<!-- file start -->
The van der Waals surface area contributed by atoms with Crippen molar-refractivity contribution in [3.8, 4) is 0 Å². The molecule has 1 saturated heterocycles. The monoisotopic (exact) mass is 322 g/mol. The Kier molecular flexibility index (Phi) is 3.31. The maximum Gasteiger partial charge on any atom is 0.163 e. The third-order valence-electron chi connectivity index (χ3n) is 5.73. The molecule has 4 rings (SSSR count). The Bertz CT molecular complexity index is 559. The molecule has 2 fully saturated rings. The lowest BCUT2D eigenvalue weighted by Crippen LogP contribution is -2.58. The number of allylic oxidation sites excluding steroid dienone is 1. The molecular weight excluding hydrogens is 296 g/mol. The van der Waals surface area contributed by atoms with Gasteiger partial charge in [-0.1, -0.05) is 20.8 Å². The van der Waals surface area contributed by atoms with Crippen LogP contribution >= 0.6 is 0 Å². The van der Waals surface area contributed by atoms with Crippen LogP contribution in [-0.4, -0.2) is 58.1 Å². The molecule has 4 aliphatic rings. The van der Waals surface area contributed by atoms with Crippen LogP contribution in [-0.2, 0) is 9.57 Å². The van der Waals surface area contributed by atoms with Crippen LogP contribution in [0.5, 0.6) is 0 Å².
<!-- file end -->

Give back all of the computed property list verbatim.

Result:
The van der Waals surface area contributed by atoms with Crippen molar-refractivity contribution in [3.8, 4) is 0 Å². The molecule has 1 saturated heterocycles. The monoisotopic (exact) mass is 322 g/mol. The Kier molecular flexibility index (Phi) is 3.31. The maximum Gasteiger partial charge on any atom is 0.163 e. The third-order valence-electron chi connectivity index (χ3n) is 5.73. The molecule has 4 rings (SSSR count). The Bertz CT molecular complexity index is 559. The molecule has 2 fully saturated rings. The lowest BCUT2D eigenvalue weighted by Crippen LogP contribution is -2.58. The number of allylic oxidation sites excluding steroid dienone is 1. The molecular weight excluding hydrogens is 296 g/mol. The van der Waals surface area contributed by atoms with Gasteiger partial charge in [-0.1, -0.05) is 20.8 Å². The van der Waals surface area contributed by atoms with Crippen LogP contribution >= 0.6 is 0 Å². The van der Waals surface area contributed by atoms with Crippen LogP contribution in [-0.4, -0.2) is 58.1 Å². The molecule has 4 aliphatic rings. The van der Waals surface area contributed by atoms with Crippen LogP contribution in [-0.2, 0) is 9.57 Å². The van der Waals surface area contributed by atoms with Crippen LogP contribution in [0.5, 0.6) is 0 Å².